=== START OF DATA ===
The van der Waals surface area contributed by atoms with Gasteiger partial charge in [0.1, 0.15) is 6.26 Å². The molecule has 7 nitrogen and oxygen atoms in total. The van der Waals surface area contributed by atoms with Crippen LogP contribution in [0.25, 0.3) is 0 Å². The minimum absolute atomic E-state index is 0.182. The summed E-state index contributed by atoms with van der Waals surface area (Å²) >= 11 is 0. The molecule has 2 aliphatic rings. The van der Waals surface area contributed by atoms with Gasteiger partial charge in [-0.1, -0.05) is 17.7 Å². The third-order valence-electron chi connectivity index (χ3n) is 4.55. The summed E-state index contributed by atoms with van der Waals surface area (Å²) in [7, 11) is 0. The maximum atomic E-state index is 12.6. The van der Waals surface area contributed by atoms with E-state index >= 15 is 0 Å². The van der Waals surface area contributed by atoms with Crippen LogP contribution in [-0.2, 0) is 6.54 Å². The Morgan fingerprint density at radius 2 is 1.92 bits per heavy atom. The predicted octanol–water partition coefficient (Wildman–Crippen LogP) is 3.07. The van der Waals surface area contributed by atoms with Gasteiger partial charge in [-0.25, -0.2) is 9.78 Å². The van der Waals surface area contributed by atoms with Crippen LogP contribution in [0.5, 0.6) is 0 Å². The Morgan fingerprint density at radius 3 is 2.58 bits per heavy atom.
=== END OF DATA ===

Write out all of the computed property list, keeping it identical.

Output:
The van der Waals surface area contributed by atoms with Gasteiger partial charge in [0.1, 0.15) is 6.26 Å². The molecule has 7 nitrogen and oxygen atoms in total. The van der Waals surface area contributed by atoms with Crippen LogP contribution in [0.25, 0.3) is 0 Å². The minimum absolute atomic E-state index is 0.182. The summed E-state index contributed by atoms with van der Waals surface area (Å²) >= 11 is 0. The molecule has 2 aliphatic rings. The van der Waals surface area contributed by atoms with Gasteiger partial charge in [-0.1, -0.05) is 17.7 Å². The third-order valence-electron chi connectivity index (χ3n) is 4.55. The summed E-state index contributed by atoms with van der Waals surface area (Å²) in [7, 11) is 0. The maximum atomic E-state index is 12.6. The van der Waals surface area contributed by atoms with E-state index >= 15 is 0 Å². The van der Waals surface area contributed by atoms with Crippen LogP contribution in [-0.2, 0) is 6.54 Å². The Morgan fingerprint density at radius 2 is 1.92 bits per heavy atom. The predicted octanol–water partition coefficient (Wildman–Crippen LogP) is 3.07. The van der Waals surface area contributed by atoms with Gasteiger partial charge in [-0.25, -0.2) is 9.78 Å². The van der Waals surface area contributed by atoms with Crippen LogP contribution in [0.5, 0.6) is 0 Å². The Morgan fingerprint density at radius 3 is 2.58 bits per heavy atom.